But there are more mature ways to deal with that than fake-impeaching someone in the fake-legislature, and then taking them to the fake-court to fake-sue them over a non-issue.

  3. The logical extension of his argument is that Osama bin Laden, were he to meet the same criteria, would also be allowed to submit an amendment.

    I’m not cool with that.

  4. Ryan argues that President Obama is allowed to submit constitutional amendments, as long as 15% of the school or 10 senators signed a petition to make that happen.

    I’m cool with that.

  5. Ryan can’t decide if the Senate is allowed to meet over, say, break, as long as there is a quorum.

    Why does this matter? The vote to impeach Diana had the votes of 2/3 of those senators who showed up, but not 2/3 of all senators, if I understand correctly.

  6. OK so Ryan is up doing oral arguments for his case. This means that Judah asks him questions and Ryan tries to answer.

    He is not doing very well.

  7. Andy Hogan is not here, dude. He’s in NY spending time with his lovely girl. I’m pretty sure Diana is blaming Andy, but maybe I understand her wrong.

  8. Am I correct in understanding your comments as suggesting Hogan and Aronin are more pointing fingers at one another than they are defending one another?

  9. The trial is on break at the moment.

    The arguments as I understand them:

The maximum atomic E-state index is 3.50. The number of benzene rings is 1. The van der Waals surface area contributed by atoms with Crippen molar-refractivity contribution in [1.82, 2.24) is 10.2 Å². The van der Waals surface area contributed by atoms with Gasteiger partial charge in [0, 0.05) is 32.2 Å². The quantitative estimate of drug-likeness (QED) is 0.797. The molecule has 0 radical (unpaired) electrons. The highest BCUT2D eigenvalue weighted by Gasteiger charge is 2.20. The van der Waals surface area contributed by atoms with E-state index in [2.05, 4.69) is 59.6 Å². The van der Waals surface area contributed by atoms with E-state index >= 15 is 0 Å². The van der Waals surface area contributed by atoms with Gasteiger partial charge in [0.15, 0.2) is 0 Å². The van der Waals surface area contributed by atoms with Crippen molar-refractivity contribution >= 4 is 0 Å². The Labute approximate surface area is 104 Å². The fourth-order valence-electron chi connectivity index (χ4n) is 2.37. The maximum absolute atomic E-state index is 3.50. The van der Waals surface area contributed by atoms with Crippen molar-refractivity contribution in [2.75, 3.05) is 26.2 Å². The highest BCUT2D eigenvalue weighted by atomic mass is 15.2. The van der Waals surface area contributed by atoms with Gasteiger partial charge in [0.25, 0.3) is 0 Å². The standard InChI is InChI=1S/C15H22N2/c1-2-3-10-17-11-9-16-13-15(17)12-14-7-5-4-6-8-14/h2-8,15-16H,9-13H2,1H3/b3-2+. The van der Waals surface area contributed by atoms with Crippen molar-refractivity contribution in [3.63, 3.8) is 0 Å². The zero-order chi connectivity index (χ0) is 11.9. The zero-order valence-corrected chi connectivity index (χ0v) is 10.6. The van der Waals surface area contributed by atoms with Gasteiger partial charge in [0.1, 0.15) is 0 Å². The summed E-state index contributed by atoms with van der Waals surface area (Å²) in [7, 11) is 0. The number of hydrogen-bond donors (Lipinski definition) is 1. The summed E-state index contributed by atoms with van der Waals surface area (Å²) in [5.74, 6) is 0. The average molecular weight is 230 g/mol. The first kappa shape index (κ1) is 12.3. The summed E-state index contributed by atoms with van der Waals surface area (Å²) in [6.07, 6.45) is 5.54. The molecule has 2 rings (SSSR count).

Diana – The application was shady and unconstitutional, so I asked Andy what to do. He dropped the ball.

    Ryan – Diana has free will. She shoulda gotten that shit DONE

  10. Not at the Trial:
    Andy Hogan, President. He’s accused by Diana of dropping the ball.
    Jenna Rubin, Executive Senator of the Union. She’s behind this impeachment business, and the one making the accusation.
    Liat Slyper, Union Justice.

    This is a farce, man. A farce.

  11. Ryan Fanning asks if Diana has the power to interpret the constitution.

    Ryan Fanning accuses Diana of subverting the constitution because she excluded non-undergraduates from the undergraduate student union.

  12. Man I can’t believe they’re getting into an argument over the extent of Andy Hogan’s domination of Diana Aronin.

    No seriously. Diana’s like “I do what Andy tells me” and Ryan Fanning (the guy suing to impeach her) is all “you have free will! Open your mind man”

    (those were facetious quotes there. Youc a tell because I said the world “like”)

  13. Judah Marans subscribes to the Igloo theory of jurisprudence. He doesn’t want us to get “heated. Physically or emotionally.” (I think that’s a direct quote, whatever).

  14. The questions that Diana’s lawyer is asking her sound like this: “Were you doing this thing because of the constitution and your duties were this and that’s why you had to do what you did?”

  15. Oh can I point out that we basically had to BREAK IN to the IBS to get to the trial? Only ninjas are allowed to access JUSTICE apparently

  16. Diana’s defense seems to be that she was never constitutionally mandated to put up the constitutional amendment up for a vote, due to a bunch of technicalities, such as, like, the person who asked her to do so wasn’t a Brandeis undergraduate.

  17. Diana is being questioned by her “lawyer”.
    Diana – my job is to be Andy Hogan’s sycophant. “His authority over me is constitutional… He is my superior.”

    I dunno you guys this language is creeping me out.

  18. And we’re off! We got here kind of late – Judah Marans knows that this trial is SERIOUS BUSINESS!!!! and expects us to treat it as such.